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Pilrow wind farm developer lodges appeal over decision to reject plan  

Credit:  May 2, 2013 | www.burnham-on-sea.com ~~

The developer behind controversial plans to build a wind farm near Burnham-On-Sea, has this week appealed to the Government’s Planning Inspectorate after the refusal of its planning application in April.

Broadview Energy wants to construct four 130-metre tall wind turbines – each as tall as Brent Knoll – on land at Pilrow Farm, south of Rooksbridge.

But Sedgemoor District Council rejected the scheme last month, with Planning Officer Rebecca Miller saying the plans would “represent an unacceptable visual intrusion into the flat landscape of the Somerset Levels, particularly in respect of the harm to the views to and from Brent Knoll.”

Broadview’s decision to appeal against the judgement comes after the culmination of a detailed development process which it claims “demonstrated that the Pilrow site is a good location for a wind farm.”

Since it started its investigations in 2010, Broadview says it has consulted extensively with a range of stakeholders including local residents, Sedgemoor District Council and statutory consultees such as Natural England, English Heritage and the Environment Agency.

Tom Cosgrove, Project Manager for Broadview Energy, told Burnham-On-Sea.com: “We continue to believe that the Pilrow site is an excellent location for a wind farm of the size proposed. Sedgemoor’s refusal of this application has come at a time when new electricity generating infrastructure is needed more than ever.

“The country continues to face a serious and ever closer energy gap and if the right decisions are not made now there will simply not be enough power to go around.”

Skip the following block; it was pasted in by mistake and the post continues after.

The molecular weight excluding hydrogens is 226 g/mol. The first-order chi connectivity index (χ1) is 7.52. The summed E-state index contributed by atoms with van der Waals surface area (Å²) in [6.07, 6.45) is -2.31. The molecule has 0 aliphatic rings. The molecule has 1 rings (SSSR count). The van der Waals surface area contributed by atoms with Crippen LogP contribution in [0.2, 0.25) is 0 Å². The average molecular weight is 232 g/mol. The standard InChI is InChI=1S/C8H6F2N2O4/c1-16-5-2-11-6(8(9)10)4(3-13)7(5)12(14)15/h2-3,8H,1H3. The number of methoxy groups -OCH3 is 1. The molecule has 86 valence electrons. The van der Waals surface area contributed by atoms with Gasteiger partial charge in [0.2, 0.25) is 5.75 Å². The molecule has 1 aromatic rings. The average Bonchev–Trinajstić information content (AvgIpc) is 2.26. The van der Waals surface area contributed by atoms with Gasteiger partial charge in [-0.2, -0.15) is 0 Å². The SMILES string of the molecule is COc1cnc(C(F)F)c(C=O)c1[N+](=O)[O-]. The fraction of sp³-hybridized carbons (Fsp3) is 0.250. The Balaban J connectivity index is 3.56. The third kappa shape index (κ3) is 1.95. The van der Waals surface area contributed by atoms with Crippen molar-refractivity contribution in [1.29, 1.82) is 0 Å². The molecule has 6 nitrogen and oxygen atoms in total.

“Therefore, it is important that decision makers are fully aware of and afford appropriate weight to the country’s ambition to increase its green energy supply and keep the lights on.”

“We have carefully reviewed the reasons for refusal provided by Sedgemoor Council and feel that the most appropriate course of action is to seek a decision through the planning appeal process.”

Should the wind farm be constructed, it could generate enough electricity to meet the needs of up to 7,560 homes, making a contribution towards increasing energy security and reducing emissions.

In addition, Broadview is proposing a community fund of £2,500 per MW of installed capacity each year over the wind farm’s 25 year lifetime, which could amount to between £500,000 and £750,000.

Campaigners from NoPilrow, the group fighting against the plans, say they are disappointed by news of the appeal and they are gearing up to air their opposition.

Source:  May 2, 2013 | www.burnham-on-sea.com

This article is the work of the source indicated. Any opinions expressed in it are not necessarily those of National Wind Watch.

The copyright of this article resides with the author or publisher indicated. As part of its noncommercial effort to present the environmental, social, scientific, and economic issues of large-scale wind power development to a global audience seeking such information, National Wind Watch endeavors to observe “fair use” as provided for in section 107 of U.S. Copyright Law and similar “fair dealing” provisions of the copyright laws of other nations. Send requests to excerpt, general inquiries, and comments via e-mail.

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